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May need to remove clothing for thorough exam
Check clothing for objects or substances
Assess general appearance of patient – Orientation,
Agitation, confusion, or obtundation
Reactivity to light
Oropharynx for increase salivation or excessive
Extremities: fasciculation's, tremor
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Heart: rhythm, rate, regularity
Lungs: bronchorrhea or wheezing
Abdomen: bowel sounds,
tenderness or rigidity
Neuro: CNS, reflexes, muscle tone
coordination, cognition, ability to
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Rash – Allergic Reaction
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Mees line – Arsenic Poisoning
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Cyanosis – Cyanide poisoning
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Coma & Hypothermia
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Ingestion of large doses of:
Opioids (Drug Abuse-Morphine)
Airway – Not needed if naloxone/
Breathing – Pulse Oximetry
Not Reliable in meth-HB/ CO poisoning
Circulation – Continuous BP/ECG
Drug – Naloxone/ Flumazenil/
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disulfiram (ethanol Interaction)
Trazodone, quetiapine, and other
Aluminum or zinc phosphide
Mushrooms (contain pilocarpine)
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Nature of poisoning Treatment
TCAs/Sod. channel blockers NaHCO3 50–100 mEq
NE 4–8 mcg/min
(more effective than dopamine)
β-blockers Glucagon 5–10 mg
CCBs calcium chloride 1–2 g i.v.
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Hypertension with…. Treatment
agitation and anxiety Lorazepam 2–3 mg
persistent nature Phentolamine 2–5 mg
excessive tachycardia Propranolol 1–5 mg
Esmolol 25–100 mcg/kg/min
Labetalol 0.2–0.3 mg/kg
Caution: Do not give β-blockers alone, since doing so may paradoxically
worsen hypertension as a result of unopposed alpha-adrenergic
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Ventricular arrhythmias Lidocaine/ Amiodarone
at usual antiarrhythmic doses
NaHCO3 50–100 mEq
i.v. bolus infusion
Torsades de pointes Mg(2 g i.v. over 2 minutes) or
Digitalis-induced arrhythmias Digoxin specific antibodies
Propranolol 1–5 mg
Esmolol 25–100 mcg/kg/min
Caution: Avoid class Ia
antiarrhythmic agents (eg,
disopyramide), which may
caused by tricyclic
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Lorazepam, 2–3 mg,
or diazepam, 5–10
over 1–2 minutes
midazolam, 5–10 mg
is preferred over
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“Ecstasy”), atropine and other
Cocaine, salicylates, strychnine
paroxetine,sertraline) or their use
in a patient taking an MAO
inhibitor may cause serotonin
malignant syndrome [NMS])
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Removing the patient’s clothing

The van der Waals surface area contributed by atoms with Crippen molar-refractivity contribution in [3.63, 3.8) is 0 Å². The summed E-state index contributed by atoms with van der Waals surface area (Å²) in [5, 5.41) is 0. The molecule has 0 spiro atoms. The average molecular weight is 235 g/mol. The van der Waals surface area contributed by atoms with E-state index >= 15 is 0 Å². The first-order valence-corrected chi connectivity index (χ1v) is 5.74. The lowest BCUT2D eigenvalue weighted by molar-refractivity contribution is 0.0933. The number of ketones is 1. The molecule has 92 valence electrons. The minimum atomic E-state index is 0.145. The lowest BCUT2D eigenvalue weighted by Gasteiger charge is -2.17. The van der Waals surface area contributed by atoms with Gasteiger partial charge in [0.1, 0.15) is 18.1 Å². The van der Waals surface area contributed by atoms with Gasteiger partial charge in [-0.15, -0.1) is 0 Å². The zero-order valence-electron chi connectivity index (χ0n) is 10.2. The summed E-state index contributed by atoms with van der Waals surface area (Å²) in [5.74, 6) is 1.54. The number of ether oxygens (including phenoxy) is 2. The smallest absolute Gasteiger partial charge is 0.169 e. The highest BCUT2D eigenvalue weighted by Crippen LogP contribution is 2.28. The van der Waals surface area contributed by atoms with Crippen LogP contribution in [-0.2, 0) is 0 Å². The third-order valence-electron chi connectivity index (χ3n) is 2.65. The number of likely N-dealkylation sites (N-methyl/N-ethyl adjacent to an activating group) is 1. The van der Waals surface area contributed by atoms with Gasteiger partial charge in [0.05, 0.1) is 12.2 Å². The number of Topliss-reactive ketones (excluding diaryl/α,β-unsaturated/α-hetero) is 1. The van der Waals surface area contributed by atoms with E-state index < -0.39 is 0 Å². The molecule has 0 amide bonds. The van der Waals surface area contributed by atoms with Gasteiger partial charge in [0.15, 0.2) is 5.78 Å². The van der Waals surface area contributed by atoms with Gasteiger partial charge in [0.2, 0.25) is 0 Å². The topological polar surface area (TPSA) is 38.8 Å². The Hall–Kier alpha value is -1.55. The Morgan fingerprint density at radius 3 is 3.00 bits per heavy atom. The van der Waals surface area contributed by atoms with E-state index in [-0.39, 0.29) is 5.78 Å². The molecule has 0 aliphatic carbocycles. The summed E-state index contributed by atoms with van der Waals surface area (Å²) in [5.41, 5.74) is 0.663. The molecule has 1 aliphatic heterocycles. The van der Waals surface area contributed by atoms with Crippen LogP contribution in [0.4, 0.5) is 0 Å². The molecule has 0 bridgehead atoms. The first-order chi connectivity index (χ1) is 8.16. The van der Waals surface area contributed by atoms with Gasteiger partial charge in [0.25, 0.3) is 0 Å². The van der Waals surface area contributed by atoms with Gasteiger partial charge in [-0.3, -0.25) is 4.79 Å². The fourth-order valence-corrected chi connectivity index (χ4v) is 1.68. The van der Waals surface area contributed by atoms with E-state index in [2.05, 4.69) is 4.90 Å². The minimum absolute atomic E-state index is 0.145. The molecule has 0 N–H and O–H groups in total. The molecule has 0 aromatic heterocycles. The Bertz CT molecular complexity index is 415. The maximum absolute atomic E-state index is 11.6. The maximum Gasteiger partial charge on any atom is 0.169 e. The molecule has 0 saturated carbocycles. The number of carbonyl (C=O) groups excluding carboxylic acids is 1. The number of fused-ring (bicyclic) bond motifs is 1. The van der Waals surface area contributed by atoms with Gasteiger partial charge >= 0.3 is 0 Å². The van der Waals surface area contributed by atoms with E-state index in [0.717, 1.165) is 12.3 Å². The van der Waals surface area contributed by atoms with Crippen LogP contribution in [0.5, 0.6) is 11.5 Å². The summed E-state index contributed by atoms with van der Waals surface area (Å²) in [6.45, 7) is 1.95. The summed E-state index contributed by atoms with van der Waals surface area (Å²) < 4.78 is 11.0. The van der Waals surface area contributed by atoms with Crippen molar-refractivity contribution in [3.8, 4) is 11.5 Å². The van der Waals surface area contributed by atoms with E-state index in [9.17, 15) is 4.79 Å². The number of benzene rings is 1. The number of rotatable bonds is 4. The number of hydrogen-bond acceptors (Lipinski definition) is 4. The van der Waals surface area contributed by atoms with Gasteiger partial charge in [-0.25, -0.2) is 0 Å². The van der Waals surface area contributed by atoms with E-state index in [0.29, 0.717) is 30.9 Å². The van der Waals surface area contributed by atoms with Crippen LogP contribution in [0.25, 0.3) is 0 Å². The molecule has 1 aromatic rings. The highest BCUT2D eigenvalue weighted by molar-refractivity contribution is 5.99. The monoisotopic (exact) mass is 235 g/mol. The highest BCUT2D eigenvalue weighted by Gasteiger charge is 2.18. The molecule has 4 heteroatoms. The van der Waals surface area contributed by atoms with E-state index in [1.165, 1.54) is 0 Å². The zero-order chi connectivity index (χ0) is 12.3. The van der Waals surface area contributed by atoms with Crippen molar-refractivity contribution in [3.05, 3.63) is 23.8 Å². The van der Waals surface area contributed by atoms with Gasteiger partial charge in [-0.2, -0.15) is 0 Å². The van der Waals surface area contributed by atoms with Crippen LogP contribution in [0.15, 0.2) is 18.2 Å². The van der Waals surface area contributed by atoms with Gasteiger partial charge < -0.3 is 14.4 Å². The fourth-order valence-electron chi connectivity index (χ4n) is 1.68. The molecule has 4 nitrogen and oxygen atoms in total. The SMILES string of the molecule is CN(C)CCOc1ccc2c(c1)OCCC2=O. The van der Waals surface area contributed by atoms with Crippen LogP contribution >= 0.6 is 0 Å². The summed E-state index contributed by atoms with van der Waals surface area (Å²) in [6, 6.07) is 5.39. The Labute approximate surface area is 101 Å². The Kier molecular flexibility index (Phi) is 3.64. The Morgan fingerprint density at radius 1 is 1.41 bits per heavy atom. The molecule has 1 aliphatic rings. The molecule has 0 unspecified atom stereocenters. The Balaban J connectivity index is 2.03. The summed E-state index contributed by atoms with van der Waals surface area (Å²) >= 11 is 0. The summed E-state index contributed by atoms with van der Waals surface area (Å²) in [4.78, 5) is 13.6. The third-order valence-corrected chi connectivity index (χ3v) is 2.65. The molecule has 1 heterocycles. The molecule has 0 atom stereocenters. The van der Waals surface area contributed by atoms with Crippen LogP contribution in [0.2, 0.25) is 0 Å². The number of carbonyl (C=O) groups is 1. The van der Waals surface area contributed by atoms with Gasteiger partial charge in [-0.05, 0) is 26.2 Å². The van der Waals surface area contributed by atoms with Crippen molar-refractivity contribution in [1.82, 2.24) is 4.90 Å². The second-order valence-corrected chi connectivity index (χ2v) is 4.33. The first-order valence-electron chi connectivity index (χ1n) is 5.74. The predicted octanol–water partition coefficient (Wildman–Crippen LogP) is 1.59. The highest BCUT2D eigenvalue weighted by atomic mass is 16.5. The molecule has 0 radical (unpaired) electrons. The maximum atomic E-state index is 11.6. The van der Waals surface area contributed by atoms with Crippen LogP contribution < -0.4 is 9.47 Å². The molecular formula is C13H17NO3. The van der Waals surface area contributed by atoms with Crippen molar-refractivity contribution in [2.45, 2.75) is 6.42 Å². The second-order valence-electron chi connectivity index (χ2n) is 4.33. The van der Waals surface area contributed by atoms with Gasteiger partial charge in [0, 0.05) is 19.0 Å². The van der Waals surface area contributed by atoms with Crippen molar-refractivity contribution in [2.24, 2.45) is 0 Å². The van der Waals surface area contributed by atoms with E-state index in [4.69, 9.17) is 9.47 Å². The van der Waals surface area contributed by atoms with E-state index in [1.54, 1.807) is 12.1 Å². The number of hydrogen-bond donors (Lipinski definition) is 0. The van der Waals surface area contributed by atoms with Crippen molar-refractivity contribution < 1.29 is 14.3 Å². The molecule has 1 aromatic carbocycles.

Spray the skin with tepid water & fanning.
Muscle rigidity/hyperactivity –
NM paralysis with a nondepolarizing neuromuscular
blocker (eg, rocuronium, vecuronium)
Once paralyzed, patient must be
Use bedside EEG (paralysis - no convulsion but seizure
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With rigidity /
Dantrolene 2–5 mg/kg i.v.
Neuroleptic malignant syndrome Bromocriptine 2.5–7.5 mg
Serotonin syndrome Cyproheptadine 4 mg
orally every hour (3-4 doses)
Chlorpromazine 25 mg
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Serum osmolality & osmol gap
Electrolytes and anion gap
Oxalate crystals with ethylene glycol poisoning
Myoglobinuria with rhabdomyolysis
Serum acetaminophen and ethanol quantitative levels
should be determined in all patients with drug overdoses
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Laboratory test Observation
Osmol gap ↑s in presence of large
quantities of low-
Anion gap ↑s due to poisoning of
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Protect yourself and others
Irrigate copiously with water or normal
Don’t forget your ABC’s
Patient must be fully awake or
Most common complication is
Very little evidence for their use
Protect yourself and other workers
Flush with water or normal saline
Use soap and water if oily
Chemical neutralization can
Corrosive agents injure skin and can
have systemic effects
Remove contact lens
Flush copiously with water or normal saline
Use local anesthetic drops
Continue irrigation until ph is normal
Slit lamp and fluorescein exam
Give supplemental humidified oxygen
Observe for airway obstruction
Intubate as necessary
The actions of ipecac are mainly those of
major alkaloids(emetine and cephaeline).
Local : irritate the gastric mucosa
Central: by stimulating the medullary chemoreceptor
Gastric lavage , also commonly called gastric
irrigation, is the process of cleaning out the
contents of the stomach.
Patient must be lying on left side or prone
with head hanging over edge of bed,so that
mouth is at lower layer than larynx.
Functioning of the technique is based on
tannic acid,1% sodium
iodide and lime water
Gastric lavage involves the passage of a tube (such as
an Ewald tube) via the mouth or nose down into the